Siewert, Jack R. 1924–
Siewert, Jack R. 1924–
Born May 8, 1924.
Retired U.S. Army officer. Military service: Career military, now retired; as a first lieutenant, served in Korean War as a tank platoon leader, 64th Tank Battalion, 1951-52.
Outpost Kelly: A Tanker's Story, University of Alabama Press (Tuscaloosa, AL), 2006.
Jack R. Siewert was born May 8, 1924. He spent the majority of his career in the United States Army, serving in the Korean War as a first lieutenant and a tank platoon leader with the 64th Tank Battalion. Now retired, he offers readers an accounting of his experiences in the war and with his platoon in his military memoir, Outpost Kelly: A Tanker's Story, which was published in 2006. The book focuses on a single battle in particular, which took place during July 1952, even as the United Nations and the North Korean government strove to come up with a solution that would end the Korean War. Along the area that would eventually become the border between North and South Korea, numerous battles took place on a fairly constant level, altering the line of demarcation slightly with each effort, one way or the other. Outpost Kelly was one of the battles along that line, and it was a combined effort of the 15th Infantry Regiment with the assistance of Siewert's platoon. Siewert discusses the events of the battle, including how a mission that was meant to be a temporary effort on the part of his men ultimately became a far more complex operation that called upon him to do more extensive planning. As the battle progressed, Siewert's platoon was required to provide direct-fire support to the 15th Infantry while maintaining their position. Siewert himself found that he had to think on his feet and improvise more than once in an effort to maintain ground and to continue to offer protection and support to the infantry. While much of the story focuses on the military maneuvers and resulting situations, Siewert includes information about outside forces that also served to act upon the troops, such as the harsh terrain and the monsoon-like weather, as well as problems maintaining equipment and with receiving outside intelligence. The initial three-day assignment gradually stretched out over two weeks, but eventually the troops successfully retook the outpost. Raymond Puffer, reviewing the book for Kliatt, praised Siewert's effort, which he found to be "refreshingly free of self-conscious angst and melodrama," as well as "an instructive manual for others, in or out of the military." Lance K. Calvert, writing for Military Review, commented that "Siewert brings us the underreported history of the hill fighting in the latter stages of the Korean War." Calvert went on to conclude that "perhaps someday we will gain the historical benefit of a view of the battle for Outpost Kelly from the North Korean perspective."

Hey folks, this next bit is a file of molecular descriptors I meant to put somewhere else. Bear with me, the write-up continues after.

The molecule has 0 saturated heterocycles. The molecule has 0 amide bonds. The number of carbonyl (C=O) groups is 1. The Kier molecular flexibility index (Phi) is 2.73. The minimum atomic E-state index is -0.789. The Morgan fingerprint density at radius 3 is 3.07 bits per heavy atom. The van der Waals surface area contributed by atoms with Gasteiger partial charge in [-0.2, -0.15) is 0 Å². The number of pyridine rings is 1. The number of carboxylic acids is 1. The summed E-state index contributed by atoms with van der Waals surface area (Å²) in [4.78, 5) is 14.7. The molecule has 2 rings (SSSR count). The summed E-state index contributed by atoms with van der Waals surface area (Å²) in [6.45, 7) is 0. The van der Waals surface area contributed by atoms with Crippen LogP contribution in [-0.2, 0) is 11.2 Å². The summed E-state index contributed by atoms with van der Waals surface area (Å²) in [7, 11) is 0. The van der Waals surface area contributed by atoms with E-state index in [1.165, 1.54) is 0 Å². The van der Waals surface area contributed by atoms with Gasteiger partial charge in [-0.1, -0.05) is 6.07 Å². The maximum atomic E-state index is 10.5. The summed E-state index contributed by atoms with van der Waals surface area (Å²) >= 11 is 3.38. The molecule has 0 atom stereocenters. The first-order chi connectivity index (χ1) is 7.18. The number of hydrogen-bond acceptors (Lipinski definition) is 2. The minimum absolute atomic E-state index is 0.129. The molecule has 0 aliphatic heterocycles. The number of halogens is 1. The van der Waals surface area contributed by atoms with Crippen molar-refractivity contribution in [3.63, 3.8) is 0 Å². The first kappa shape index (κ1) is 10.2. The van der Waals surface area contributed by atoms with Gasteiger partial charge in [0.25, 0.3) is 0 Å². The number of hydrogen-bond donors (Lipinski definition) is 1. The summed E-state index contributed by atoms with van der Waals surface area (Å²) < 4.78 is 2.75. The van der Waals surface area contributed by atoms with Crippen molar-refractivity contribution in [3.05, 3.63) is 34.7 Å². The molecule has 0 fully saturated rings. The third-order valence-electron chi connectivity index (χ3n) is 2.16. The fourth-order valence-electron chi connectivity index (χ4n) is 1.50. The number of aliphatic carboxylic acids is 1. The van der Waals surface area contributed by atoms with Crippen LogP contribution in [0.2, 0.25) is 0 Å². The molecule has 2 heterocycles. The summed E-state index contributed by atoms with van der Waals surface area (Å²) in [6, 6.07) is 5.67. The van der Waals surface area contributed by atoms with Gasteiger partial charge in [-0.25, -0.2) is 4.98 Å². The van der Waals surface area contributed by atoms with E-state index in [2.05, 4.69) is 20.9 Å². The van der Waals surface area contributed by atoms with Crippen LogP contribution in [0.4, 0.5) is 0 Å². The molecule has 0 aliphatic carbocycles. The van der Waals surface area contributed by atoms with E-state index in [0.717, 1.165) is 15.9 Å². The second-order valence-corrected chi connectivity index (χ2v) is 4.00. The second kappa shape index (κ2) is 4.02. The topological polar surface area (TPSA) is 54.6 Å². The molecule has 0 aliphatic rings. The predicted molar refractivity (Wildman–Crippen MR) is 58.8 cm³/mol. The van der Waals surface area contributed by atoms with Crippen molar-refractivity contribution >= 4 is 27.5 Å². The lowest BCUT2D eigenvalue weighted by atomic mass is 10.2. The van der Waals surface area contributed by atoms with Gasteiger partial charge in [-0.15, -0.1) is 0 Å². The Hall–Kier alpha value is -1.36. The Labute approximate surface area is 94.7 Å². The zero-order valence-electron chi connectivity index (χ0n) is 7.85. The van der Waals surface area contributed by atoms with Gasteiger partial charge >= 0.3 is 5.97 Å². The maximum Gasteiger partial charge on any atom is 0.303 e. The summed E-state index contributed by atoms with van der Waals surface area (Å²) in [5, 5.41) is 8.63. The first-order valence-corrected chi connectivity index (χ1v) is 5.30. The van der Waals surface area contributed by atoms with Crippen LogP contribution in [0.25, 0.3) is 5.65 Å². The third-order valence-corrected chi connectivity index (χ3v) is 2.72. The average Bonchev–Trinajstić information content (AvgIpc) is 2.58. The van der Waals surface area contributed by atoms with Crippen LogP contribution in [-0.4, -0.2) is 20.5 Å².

BIOGRAPHICAL AND CRITICAL SOURCES:
Siewert, Jack R., Outpost Kelly: A Tanker's Story, University of Alabama Press (Tuscaloosa, AL), 2006.
Kliatt, March 1, 2007, Raymond Puffer, review of Outpost Kelly: A Tanker's Story, p. 35.
Military History, January 1, 2007, Thomas Zacharis, review of Outpost Kelly, p. 72.
Military Review, January 1, 2007, Lance K. Calvert, review of Outpost Kelly, p. 118.
University of Alabama Press Web site,http://www.uapress.ua.edu/ (June 24, 2008), author profile.